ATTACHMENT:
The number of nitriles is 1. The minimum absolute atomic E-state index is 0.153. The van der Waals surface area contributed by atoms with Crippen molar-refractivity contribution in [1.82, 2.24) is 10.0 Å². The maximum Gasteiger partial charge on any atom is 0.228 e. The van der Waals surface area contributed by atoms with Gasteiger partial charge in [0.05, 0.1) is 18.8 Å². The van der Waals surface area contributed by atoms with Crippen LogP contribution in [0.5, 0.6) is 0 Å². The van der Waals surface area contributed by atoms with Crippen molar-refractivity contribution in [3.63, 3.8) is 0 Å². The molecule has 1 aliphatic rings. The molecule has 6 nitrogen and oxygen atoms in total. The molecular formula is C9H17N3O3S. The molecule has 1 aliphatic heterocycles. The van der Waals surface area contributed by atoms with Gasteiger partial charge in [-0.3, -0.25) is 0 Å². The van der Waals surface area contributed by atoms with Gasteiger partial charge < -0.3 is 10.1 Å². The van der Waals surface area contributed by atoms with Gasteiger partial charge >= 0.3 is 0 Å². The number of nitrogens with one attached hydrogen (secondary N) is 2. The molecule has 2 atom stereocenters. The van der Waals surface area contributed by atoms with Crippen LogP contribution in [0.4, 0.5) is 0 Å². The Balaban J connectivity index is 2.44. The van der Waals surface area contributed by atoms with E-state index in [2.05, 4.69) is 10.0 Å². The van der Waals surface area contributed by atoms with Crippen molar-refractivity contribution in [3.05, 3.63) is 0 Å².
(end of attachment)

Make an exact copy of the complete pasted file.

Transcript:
The number of nitriles is 1. The minimum absolute atomic E-state index is 0.153. The van der Waals surface area contributed by atoms with Crippen molar-refractivity contribution in [1.82, 2.24) is 10.0 Å². The maximum Gasteiger partial charge on any atom is 0.228 e. The van der Waals surface area contributed by atoms with Gasteiger partial charge in [0.05, 0.1) is 18.8 Å². The van der Waals surface area contributed by atoms with Crippen LogP contribution in [0.5, 0.6) is 0 Å². The van der Waals surface area contributed by atoms with Crippen molar-refractivity contribution in [3.63, 3.8) is 0 Å². The molecule has 1 aliphatic rings. The molecule has 6 nitrogen and oxygen atoms in total. The molecular formula is C9H17N3O3S. The molecule has 1 aliphatic heterocycles. The van der Waals surface area contributed by atoms with Gasteiger partial charge in [-0.3, -0.25) is 0 Å². The van der Waals surface area contributed by atoms with Gasteiger partial charge < -0.3 is 10.1 Å². The van der Waals surface area contributed by atoms with Gasteiger partial charge >= 0.3 is 0 Å². The number of nitrogens with one attached hydrogen (secondary N) is 2. The molecule has 2 atom stereocenters. The van der Waals surface area contributed by atoms with Crippen LogP contribution in [0.4, 0.5) is 0 Å². The Balaban J connectivity index is 2.44. The van der Waals surface area contributed by atoms with E-state index in [2.05, 4.69) is 10.0 Å². The van der Waals surface area contributed by atoms with Crippen molar-refractivity contribution in [3.05, 3.63) is 0 Å².